It appears to be a perfect match.

“They are called the Runnin’ Rebels for a reason,” Wood said. “Findlay teaches us to run. That is what got me ready for UNLV.”

Wood has blossomed in his two years at Findlay Prep in becoming one of the nation’s top 50 recruits. He took a major gamble leaving William J. Knight High in Palmdale, Calif., for Findlay. He gave up starter’s minutes last year for a role primarily off the bench at Findlay.

But the time wasn’t lost, especially in the weight room.

He arrived at Findlay Prep weighing 165 pounds and has added 45 pounds to his frame in transforming his game. Oftentimes last year, Wood opted to play facing the basket and was hesitant to be aggressive on the inside.

Now, he’s a force near the rim. For instance, he scored 20 points and grabbed 13 rebounds with three blocks Tuesday against La Jolla Prep. And Simon thinks he could break the Findlay single-season shot-blocking record.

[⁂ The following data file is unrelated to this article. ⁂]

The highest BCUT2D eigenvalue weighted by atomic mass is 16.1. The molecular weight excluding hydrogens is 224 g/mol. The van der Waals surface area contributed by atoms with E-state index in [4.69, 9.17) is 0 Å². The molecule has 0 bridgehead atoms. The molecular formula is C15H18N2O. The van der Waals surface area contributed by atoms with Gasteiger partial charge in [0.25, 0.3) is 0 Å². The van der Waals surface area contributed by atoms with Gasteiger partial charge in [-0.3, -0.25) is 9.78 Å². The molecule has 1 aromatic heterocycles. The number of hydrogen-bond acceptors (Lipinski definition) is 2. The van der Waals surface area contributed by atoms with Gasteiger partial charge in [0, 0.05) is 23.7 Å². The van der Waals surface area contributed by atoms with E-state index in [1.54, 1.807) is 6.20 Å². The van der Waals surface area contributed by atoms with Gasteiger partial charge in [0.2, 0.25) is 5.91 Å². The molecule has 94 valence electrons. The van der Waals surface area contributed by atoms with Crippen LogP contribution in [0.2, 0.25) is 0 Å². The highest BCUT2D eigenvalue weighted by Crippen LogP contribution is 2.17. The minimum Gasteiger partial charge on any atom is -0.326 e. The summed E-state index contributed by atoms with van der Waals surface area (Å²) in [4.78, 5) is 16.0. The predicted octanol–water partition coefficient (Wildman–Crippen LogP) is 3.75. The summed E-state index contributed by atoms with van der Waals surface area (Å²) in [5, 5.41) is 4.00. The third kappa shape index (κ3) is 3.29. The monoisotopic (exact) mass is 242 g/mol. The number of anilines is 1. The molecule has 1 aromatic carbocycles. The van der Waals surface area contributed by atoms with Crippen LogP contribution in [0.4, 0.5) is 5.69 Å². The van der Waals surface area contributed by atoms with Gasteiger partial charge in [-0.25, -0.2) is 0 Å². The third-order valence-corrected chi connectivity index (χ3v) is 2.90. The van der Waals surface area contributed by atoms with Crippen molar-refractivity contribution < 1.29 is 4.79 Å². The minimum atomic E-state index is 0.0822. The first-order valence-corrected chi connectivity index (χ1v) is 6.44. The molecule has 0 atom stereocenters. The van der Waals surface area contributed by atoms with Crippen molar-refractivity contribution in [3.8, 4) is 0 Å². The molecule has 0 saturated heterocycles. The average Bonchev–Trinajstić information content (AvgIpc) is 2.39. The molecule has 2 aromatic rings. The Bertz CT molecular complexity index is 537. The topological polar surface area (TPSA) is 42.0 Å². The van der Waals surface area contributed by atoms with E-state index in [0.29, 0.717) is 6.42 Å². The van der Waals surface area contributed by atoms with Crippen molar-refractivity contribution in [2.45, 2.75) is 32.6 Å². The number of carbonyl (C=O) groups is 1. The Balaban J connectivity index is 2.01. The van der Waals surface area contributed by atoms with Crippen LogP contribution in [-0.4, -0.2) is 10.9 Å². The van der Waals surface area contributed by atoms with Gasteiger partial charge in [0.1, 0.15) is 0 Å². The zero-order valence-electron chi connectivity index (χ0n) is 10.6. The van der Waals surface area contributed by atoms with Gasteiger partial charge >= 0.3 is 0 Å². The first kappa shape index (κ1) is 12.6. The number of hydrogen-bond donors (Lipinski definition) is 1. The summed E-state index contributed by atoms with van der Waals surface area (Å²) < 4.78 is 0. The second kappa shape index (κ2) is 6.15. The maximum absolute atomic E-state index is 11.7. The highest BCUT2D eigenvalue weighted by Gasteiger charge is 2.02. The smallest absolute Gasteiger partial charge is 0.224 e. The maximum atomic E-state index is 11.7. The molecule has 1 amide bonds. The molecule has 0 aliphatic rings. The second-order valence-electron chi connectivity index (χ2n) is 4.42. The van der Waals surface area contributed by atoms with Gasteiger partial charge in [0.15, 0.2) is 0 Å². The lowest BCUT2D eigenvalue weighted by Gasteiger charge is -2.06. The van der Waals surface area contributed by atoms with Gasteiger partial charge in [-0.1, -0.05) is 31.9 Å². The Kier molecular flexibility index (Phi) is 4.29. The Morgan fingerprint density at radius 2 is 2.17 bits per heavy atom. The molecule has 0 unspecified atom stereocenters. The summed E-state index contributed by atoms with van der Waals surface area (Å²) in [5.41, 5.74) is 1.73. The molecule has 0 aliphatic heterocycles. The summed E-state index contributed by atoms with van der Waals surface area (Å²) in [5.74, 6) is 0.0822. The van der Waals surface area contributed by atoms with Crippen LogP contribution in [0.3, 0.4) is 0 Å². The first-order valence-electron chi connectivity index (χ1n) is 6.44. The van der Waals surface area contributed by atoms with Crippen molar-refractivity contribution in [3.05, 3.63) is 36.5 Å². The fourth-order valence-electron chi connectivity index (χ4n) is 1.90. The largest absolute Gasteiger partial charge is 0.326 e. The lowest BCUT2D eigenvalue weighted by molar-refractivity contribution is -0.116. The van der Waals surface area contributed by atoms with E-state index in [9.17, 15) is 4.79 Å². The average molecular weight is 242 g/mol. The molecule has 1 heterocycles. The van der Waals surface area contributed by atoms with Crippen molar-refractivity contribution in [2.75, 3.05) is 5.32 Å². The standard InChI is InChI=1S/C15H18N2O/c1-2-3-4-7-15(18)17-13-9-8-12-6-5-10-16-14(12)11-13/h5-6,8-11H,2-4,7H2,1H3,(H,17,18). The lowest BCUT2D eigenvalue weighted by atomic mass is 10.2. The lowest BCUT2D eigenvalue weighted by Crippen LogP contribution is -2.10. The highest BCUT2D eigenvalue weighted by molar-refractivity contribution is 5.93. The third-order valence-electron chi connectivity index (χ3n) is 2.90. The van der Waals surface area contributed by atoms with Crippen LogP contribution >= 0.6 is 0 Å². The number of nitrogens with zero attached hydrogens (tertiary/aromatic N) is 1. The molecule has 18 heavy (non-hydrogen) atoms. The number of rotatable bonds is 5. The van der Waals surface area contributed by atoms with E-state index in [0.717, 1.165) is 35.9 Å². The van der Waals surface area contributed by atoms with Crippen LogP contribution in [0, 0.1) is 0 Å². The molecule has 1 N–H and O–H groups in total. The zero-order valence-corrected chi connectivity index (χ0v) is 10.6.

“Coach Simon said I won’t play if I’m not physical,” Wood said. “I have to be physical. I have to get into the paint and rebound and do the little things to help us win.”

In one quick year, Wood went from being an under-the-radar type of recruit to being ranked as the nation’s No. 36 prospect by Rivals.com. As his game has developed, so has his desire to be a leader at Findlay.

The Pilots have one of the nation’s top high school teams each year in playing a scheduled packed with ranked opponents. It typically finishes ranked in the top 5 — if not national champions — and has alumni playing major college basketball, if not in the NBA. This year, Wood is one of the teams’ best players, which speaks volumes to UNLV coaches identifying talent on the recruiting trail.

“He has embraced the weight room,” Simon said. “He takes it seriously. He has redefined his game. Instead of hanging around the arc, he is playing in the paint. He has embraced that.”

Also at Findlay Prep, guard Stanford Robinson (Indiana) and post player Benas Griciunas (Auburn) signed their letters of intent. Four-year Findlay guard Nigel Williams-Goss said he will sign Friday with Washington, while Allerik Freeman will also sign Friday with UCLA. Big man Fallou Ndoye committed this week to Mississippi State and is still waiting for his signing papers to arrive.